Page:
HeartLands Conservancy holds over 30 Conservation Easements in southern Illinois, totaling over 2,700 acres.
A conservation easement is a legal agreement between a landowner and a land trust, such as HeartLands Conservancy, or another agency, designed to permanently protect the conservation values of a property by defining allowed uses. It allows landowners to continue to own and use their land, and they can also sell it or pass it on to heirs.
Conservation easements offer great flexibility and are tailored to the vision of the landowners. An easement on property containing rare wildlife habitat might prohibit any future development, for example, while an easement on a farm might allow continued farming and the addition of agricultural structures. An easement may apply to all or a portion of the property and does not require public access.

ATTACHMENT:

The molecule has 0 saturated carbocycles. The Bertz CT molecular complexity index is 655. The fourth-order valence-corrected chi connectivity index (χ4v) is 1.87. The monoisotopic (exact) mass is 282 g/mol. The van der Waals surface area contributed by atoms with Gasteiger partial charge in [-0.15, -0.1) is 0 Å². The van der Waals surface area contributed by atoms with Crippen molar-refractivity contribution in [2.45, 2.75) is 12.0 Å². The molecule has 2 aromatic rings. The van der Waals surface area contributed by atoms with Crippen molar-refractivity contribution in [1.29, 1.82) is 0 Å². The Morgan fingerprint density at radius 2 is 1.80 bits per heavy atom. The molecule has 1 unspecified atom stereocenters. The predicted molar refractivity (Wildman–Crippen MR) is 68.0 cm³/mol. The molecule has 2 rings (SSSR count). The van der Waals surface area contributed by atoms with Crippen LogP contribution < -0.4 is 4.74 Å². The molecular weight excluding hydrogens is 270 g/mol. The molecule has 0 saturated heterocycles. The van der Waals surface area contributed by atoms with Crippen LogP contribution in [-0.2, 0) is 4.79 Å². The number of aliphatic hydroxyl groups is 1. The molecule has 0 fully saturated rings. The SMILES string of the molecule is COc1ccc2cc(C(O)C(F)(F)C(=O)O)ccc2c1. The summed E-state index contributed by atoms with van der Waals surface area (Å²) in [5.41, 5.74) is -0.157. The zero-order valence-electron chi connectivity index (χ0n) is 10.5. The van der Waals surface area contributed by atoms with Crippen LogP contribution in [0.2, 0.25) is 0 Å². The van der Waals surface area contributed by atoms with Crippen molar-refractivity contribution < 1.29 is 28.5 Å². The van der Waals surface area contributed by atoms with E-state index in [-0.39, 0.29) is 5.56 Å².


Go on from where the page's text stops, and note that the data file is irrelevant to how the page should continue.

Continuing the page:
Stewardship of Conservation Easements
HeartLands Conservancy monitors conservation easements every year. Monitoring helps us maintain an accurate record of any changes to the land over time and discuss any concerns or questions with the landowner.
Future owners also will be bound by the easement’s terms. HeartLands Conservancy is responsible for making sure the easement’s terms are followed and is required to take enforcement action if the terms are not.
A landowner sometimes sells a conservation easement, but usually, easements are donated. If the donation benefits the public by permanently protecting significant conservation resources and meets other federal tax code requirements, it may qualify as a tax-deductible charitable donation. Easement values vary greatly; in general, the highest easement values result from very restrictive conservation easements on tracts of developable open space under intense development pressure. In some jurisdictions, placing an easement on your property may also result in property tax savings.